The proof is in the pudding with Affirm, a specialist in consumer credit and the famous "buy now pay later" scheme that's popping up all over the place on e-commerce sites.

Astonishingly, over the last four half-years, Affirm has set aside between a third and a half of its gross profit for doubtful loans. What's more, the company seems to be finding it difficult to resell its loan portfolios as it once did.

This is pushing the accounts further and further into the red, and calls into question the viability of the business model. Faced with a worrying equation - increasingly loss-making operations, soaring leverage - it will be important to quickly get our heads around this.

In theory, rising interest rates had squeezed net interest margins, before they were restored. According to Affirm, the average yield on loans granted is now close to 20% (sic), compared with 16% two years ago, while the cost of financing has risen from 4% to 7%.

Now that's a banker's dream! Doubts about borrower quality aside, of course...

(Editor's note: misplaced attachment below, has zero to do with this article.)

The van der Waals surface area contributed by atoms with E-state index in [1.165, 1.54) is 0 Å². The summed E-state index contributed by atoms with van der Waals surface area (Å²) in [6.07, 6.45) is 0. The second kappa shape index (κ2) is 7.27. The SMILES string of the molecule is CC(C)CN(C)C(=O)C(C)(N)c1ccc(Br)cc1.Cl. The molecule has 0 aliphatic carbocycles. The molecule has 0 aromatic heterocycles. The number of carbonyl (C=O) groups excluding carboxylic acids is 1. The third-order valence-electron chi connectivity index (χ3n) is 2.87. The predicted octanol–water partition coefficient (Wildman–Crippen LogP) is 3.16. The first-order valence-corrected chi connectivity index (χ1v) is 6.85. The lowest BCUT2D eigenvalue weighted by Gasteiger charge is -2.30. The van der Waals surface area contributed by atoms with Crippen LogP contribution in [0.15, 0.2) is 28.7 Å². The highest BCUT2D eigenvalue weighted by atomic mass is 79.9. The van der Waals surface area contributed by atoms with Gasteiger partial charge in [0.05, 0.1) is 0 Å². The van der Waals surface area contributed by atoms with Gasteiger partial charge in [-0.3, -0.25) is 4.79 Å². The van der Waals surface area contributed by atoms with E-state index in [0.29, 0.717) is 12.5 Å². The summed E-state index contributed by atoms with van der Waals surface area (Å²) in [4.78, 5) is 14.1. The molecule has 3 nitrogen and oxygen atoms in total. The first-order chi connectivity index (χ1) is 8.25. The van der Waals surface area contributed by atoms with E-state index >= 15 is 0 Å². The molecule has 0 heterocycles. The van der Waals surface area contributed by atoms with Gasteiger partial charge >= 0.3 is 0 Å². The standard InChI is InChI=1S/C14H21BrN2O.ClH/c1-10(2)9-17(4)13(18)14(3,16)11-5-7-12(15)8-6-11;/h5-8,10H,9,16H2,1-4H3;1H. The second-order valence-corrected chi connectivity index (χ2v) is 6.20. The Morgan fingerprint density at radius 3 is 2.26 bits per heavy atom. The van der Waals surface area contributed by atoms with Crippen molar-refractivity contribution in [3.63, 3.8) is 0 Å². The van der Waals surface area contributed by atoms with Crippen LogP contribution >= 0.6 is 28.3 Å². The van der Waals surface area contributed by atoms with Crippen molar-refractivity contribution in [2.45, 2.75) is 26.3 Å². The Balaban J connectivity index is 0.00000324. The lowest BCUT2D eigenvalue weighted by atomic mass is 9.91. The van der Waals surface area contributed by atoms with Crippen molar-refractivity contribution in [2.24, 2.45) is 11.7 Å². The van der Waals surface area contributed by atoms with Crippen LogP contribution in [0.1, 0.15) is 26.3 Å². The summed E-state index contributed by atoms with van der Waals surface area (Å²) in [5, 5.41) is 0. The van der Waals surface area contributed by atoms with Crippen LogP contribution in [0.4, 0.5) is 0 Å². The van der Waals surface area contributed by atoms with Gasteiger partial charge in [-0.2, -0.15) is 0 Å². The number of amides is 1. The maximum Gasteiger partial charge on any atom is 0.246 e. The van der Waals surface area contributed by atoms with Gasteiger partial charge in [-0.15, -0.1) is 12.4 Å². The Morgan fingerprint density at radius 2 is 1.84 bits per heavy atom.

Be that as it may, the "disruptive" fintech model bears a striking resemblance to that of predatory lending. The genre has the particularity of going from strength to strength in a short space of time, before the music suddenly stops when the first cascading defaults appear.

And yet: before the great financial crisis of 2008-2009, at least sub-prime specialists were making money... But even with its usurious rates, Affirm continues to lose money.

The group's communication on its financing capacity also lends itself to suspicion. During the last major stress on the credit markets, Affirm had to quickly raise $500 million in additional debt. Its CFO explained at the time that this should be seen as a sign of strength rather than weakness; many saw it as exactly the opposite.

Given these factors, and despite meteoric sales growth, it seems hard to justify a valuation of almost six times tangible equity. As with Block, the atmosphere in this room is very special and reserved for a very discerning audience.